To meet the requirements of this competition I have shortened this story considerably. I didn’t want to offer a segment of the story as I felt that each part was essential. I tried to keep the feel of the story as true as I could.
“I hope you’re careful out there, Sholto,” the old butcher said, handing the boy scraps from the shop. “There’s talk of the Elder Folk wandering around lately and you live on the forest’s edge.”
Sholto nodded, only half hearing the butcher’s words. He didn’t concern himself with rumours of creatures from the Old World as the butcher did. His concern for his sister was much more prominent and real to him.
“You look distracted Sholto; is anything the matter?”
The butcher had seen Sholto grow beyond his years and commonly saw the look of a man on the twelve-year-old boy, but now his expression reminded him how young Sholto was.
“Camilla is still having those dreams. She insists they were too real to be dreams. She wakes shaking and sometimes doesn’t know if she’s dreaming or not. She says she senses things and is afraid to move in case they sense her and see her. Then she stays up all night, like last night. She couldn’t sleep until late this morning.”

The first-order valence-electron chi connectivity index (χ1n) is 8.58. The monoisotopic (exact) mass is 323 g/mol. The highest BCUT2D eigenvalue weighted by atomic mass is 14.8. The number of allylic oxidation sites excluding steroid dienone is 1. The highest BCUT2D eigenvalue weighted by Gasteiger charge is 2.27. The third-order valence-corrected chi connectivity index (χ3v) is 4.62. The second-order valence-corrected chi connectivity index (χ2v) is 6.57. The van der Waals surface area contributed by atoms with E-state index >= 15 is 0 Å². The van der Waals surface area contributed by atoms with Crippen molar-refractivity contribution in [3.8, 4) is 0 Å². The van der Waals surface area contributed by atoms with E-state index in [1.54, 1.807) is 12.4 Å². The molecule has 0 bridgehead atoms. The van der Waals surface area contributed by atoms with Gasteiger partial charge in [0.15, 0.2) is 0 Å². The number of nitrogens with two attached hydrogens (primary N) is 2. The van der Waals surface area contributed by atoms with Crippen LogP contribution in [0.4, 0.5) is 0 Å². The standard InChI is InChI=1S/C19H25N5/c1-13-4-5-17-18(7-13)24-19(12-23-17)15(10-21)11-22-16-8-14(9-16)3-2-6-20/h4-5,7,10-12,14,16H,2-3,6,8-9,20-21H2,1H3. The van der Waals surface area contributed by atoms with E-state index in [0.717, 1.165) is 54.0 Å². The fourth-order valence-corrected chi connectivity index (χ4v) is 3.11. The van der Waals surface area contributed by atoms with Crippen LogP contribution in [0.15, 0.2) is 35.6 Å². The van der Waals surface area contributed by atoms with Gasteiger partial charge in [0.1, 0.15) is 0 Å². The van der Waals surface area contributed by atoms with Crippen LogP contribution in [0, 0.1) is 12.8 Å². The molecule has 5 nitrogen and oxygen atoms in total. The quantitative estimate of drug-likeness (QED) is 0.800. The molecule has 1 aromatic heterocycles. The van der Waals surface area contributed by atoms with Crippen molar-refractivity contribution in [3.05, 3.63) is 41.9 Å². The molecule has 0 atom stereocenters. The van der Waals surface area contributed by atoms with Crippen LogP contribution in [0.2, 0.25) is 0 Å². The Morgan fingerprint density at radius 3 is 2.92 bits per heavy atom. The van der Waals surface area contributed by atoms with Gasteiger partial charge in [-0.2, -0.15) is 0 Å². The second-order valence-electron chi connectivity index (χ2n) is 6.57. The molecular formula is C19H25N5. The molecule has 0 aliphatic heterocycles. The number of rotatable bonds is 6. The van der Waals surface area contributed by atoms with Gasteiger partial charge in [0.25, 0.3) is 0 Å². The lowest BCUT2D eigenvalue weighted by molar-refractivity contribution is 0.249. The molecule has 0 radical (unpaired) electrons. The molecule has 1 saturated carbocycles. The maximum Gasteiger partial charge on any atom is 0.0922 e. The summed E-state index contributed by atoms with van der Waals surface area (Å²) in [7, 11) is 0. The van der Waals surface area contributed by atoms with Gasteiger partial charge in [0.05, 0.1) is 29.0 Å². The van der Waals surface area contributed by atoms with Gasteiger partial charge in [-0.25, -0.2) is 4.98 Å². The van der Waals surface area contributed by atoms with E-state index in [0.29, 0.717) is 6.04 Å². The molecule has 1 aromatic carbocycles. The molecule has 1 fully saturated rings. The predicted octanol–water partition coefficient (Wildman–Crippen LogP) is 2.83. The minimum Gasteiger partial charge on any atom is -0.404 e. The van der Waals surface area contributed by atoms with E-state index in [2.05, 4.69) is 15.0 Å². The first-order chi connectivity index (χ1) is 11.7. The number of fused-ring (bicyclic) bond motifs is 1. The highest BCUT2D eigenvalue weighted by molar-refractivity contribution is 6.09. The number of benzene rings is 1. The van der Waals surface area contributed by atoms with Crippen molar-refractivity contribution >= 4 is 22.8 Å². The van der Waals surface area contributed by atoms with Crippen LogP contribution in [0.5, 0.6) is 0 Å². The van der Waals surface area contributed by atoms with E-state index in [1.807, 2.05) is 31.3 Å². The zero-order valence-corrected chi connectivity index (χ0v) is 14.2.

The old man wondered if the Elder Folk were connected to Camilla but did mention it. This was the first time the boy had opened up. The butcher had heard of people with waking dreams, or visions – but that had been long ago when people still believed in the magic.
The butcher’s first thought was, he should see Lady Mathalga. But Sholto was of the same mind as many people in the town and didn’t like her. So he said, “Well, I don’t know about dreams but I know there are herbs that help with sleeping. If you like, I can pick up some from the doctor. You can pick them up later.”
Sholto agreed. He would bring pick spices from the forest in payment. At the mention of the forest, the butcher cautioned him about the Elder Folk.
“We still live well inside the grazing fields, we’ll be all right with the animals to let us know when something’s coming.”
“Take care; there are still some beasts that the animals do not sense. Take heed.”
There was probably no one in town more careful than Sholto; he had run from a violent father. Many children had those nowadays; Sholto was the one of the few with the strength to run away.